Occasionally during a hectic Sunday night—which is when we start putting this magazine to bed each week—Senior Editor Jeremiah Tax will look up wearily from a tangled caption, or a story that is too long to fit but too good to cut, and sigh, "Ah, to be a writer again. Editors never have any fun."
This is an article from the Dec. 4, 1967 issue
Then he will run his hand through his crew cut, which has streaks of youthful black through the gray to remind him of his writing days, and proclaim solemnly that he is going back to writing basketball. His proclamation does not stand for long. He remembers too well those early basketball issues, and the memories, though fond, are also painful. Jerry wrote and edited every basketball article in those special issues by himself, a far cry from this week's issue, for which Tax had the services of Staff Writers Joe Jares and Curry Kirkpatrick, Writer-Reporter Herman Weiskopf, Reporter John Rodgers and a nationwide network of stringers. He remembers the trips, and the long phone conversations and the letters. Every day there were letters from coaches, scouts, fans with inside information on how good Scholastic U. was going to be. It wasn't all work and no play, of course. Take the time George Mikan decided it would be great to stuff Jerry through the basket at Madison Square Garden. Since Jerry is only 5'6" and 145 pounds, the 6'10" Mikan almost succeeded.
The trips were long and the Saturday night writing sessions even longer. Nevertheless, Jerry produced some of the finest basketball articles of the day, and as a writer and an editor he played a significant part in what might be called the nationalization of college basketball. Pete Newell, athletic director of the University of California and U.S. Olympic basketball coach in 1960, says, "Before Jerry and SPORTS ILLUSTRATED came on the scene, college basketball was mostly a local concern. But when SI started putting out scouting reports on teams all over the nation, people in California became interested in how West Virginia was doing, and vice versa."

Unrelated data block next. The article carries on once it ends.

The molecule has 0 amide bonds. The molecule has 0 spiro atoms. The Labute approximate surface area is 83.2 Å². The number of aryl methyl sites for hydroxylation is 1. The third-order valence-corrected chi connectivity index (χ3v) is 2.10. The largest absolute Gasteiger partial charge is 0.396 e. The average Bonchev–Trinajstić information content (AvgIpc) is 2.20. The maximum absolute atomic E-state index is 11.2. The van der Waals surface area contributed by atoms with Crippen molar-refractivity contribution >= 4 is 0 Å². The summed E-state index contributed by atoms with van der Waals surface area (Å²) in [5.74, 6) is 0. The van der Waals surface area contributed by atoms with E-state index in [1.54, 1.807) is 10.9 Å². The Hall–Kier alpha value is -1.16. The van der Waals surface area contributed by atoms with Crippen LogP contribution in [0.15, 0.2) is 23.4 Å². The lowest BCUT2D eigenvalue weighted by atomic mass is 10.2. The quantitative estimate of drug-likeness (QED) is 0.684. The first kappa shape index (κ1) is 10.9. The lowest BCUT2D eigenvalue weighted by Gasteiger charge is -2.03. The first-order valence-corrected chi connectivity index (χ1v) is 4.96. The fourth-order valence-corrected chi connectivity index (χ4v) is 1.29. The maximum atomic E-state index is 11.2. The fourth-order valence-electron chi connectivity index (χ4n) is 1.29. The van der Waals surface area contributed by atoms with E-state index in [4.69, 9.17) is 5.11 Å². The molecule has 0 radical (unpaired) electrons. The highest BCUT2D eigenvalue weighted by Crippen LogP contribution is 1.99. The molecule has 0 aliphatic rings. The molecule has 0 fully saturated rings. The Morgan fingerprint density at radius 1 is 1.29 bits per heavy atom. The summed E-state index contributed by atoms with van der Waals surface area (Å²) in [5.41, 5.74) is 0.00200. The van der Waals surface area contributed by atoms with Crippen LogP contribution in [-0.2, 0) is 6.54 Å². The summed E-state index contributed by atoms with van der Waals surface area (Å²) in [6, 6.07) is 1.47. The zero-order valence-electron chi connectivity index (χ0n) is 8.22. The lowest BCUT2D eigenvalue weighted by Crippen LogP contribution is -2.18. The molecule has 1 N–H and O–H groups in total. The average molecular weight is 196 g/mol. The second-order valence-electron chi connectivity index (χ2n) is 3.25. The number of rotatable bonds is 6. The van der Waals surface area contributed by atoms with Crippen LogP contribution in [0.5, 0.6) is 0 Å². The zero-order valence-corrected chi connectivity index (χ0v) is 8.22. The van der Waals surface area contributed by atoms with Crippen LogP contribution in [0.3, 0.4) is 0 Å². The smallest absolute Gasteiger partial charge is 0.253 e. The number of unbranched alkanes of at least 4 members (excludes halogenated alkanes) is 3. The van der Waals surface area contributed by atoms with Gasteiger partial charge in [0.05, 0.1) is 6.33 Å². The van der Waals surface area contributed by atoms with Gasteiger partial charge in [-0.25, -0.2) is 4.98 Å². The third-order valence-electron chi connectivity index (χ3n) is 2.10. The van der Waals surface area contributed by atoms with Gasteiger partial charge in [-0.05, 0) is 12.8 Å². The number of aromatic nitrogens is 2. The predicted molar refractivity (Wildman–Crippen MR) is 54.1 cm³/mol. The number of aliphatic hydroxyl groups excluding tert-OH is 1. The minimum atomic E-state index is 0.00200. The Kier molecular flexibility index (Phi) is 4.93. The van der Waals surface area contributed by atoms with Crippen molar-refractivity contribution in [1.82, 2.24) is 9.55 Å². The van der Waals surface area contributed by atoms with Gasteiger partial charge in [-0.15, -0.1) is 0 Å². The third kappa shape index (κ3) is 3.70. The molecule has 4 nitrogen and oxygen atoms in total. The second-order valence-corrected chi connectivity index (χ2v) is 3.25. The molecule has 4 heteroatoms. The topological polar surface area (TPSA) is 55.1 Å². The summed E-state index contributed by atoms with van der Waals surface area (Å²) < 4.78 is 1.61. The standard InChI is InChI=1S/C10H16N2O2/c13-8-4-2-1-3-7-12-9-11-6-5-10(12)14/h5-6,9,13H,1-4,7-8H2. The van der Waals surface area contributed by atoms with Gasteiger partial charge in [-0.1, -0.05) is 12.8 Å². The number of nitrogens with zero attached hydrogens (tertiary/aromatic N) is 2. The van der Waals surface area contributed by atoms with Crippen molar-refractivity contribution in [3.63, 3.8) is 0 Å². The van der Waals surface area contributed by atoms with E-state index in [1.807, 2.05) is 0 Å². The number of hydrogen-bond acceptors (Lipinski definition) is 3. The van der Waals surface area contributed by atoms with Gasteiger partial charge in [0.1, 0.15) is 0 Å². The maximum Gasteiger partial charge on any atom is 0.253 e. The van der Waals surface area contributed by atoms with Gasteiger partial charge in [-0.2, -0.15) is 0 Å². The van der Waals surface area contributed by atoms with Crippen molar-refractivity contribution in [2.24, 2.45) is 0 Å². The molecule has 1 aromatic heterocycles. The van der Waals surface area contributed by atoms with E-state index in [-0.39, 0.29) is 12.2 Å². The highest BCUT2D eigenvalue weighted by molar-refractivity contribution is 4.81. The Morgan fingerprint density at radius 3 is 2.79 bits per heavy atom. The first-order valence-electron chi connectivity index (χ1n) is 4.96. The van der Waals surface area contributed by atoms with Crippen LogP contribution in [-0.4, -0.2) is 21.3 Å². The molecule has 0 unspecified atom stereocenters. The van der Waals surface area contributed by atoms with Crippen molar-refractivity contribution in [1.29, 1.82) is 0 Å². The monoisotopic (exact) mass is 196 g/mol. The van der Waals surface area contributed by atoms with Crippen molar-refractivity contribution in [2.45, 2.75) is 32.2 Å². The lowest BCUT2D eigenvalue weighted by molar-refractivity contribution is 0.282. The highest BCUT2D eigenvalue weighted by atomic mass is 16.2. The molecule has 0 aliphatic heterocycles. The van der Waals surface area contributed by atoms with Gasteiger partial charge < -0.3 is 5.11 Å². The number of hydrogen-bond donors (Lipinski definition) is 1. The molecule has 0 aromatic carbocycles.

While editors like Tax usually don't have much fun on Sunday nights, they do draw pride and satisfaction from originating, planning and developing stories, selecting the pictures, approving the layouts, even editing—and it is their background as writers that gives them the insight needed to do the job the way it should be done. But I am happy to say that our editors—and Jerry is a prime example—do not rely only on what and how it happened in the past, when they were in the field. They are open to new ideas and procedures. Take, for example, our cover story on the case of the 12-foot basket (page 78).
In some basketball circles mere mention of the 12-foot basket is considered treasonous, but Jerry went into the subject with an open mind and arrived at the conclusion: the baskets should be raised.
"What the 12-foot basket does," argues Jerry, "is put the game back into the same proportions that it had when it was invented. The good big man still has an advantage over the good little man, but at least they will both be shooting at the basket instead of one man just dropping it in."
And maybe, just maybe, Jerry had it in the back of his mind that the next time some giant has a notion to stuff him through the hoop, the giant had better be 8'10"